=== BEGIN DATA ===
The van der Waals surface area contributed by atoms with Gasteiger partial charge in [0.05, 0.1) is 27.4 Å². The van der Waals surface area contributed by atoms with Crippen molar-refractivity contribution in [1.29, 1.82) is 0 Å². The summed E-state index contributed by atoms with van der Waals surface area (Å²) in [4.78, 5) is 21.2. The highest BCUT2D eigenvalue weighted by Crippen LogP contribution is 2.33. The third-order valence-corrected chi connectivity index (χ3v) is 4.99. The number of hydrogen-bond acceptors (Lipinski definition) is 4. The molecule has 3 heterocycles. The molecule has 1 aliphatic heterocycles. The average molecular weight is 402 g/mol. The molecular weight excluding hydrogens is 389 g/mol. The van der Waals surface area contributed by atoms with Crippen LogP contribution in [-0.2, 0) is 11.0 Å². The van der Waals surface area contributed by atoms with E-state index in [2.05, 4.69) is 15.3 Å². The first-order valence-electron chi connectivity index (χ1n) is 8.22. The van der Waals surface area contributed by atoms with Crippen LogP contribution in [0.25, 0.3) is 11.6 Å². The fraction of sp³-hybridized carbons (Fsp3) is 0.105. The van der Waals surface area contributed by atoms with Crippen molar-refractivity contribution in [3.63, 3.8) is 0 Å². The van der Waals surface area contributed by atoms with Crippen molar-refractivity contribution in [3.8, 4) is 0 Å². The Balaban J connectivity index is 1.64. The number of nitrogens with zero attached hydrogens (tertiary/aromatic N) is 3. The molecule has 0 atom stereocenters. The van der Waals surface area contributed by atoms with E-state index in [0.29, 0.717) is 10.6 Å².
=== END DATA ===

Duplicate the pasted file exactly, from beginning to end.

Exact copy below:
The van der Waals surface area contributed by atoms with Gasteiger partial charge in [0.05, 0.1) is 27.4 Å². The van der Waals surface area contributed by atoms with Crippen molar-refractivity contribution in [1.29, 1.82) is 0 Å². The summed E-state index contributed by atoms with van der Waals surface area (Å²) in [4.78, 5) is 21.2. The highest BCUT2D eigenvalue weighted by Crippen LogP contribution is 2.33. The third-order valence-corrected chi connectivity index (χ3v) is 4.99. The number of hydrogen-bond acceptors (Lipinski definition) is 4. The molecule has 3 heterocycles. The molecule has 1 aliphatic heterocycles. The average molecular weight is 402 g/mol. The molecular weight excluding hydrogens is 389 g/mol. The van der Waals surface area contributed by atoms with Crippen LogP contribution in [-0.2, 0) is 11.0 Å². The van der Waals surface area contributed by atoms with E-state index in [2.05, 4.69) is 15.3 Å². The first-order valence-electron chi connectivity index (χ1n) is 8.22. The van der Waals surface area contributed by atoms with Crippen LogP contribution in [0.25, 0.3) is 11.6 Å². The fraction of sp³-hybridized carbons (Fsp3) is 0.105. The van der Waals surface area contributed by atoms with Crippen molar-refractivity contribution in [3.63, 3.8) is 0 Å². The van der Waals surface area contributed by atoms with Crippen molar-refractivity contribution in [3.8, 4) is 0 Å². The Balaban J connectivity index is 1.64. The number of nitrogens with zero attached hydrogens (tertiary/aromatic N) is 3. The molecule has 0 atom stereocenters. The van der Waals surface area contributed by atoms with E-state index in [0.29, 0.717) is 10.6 Å².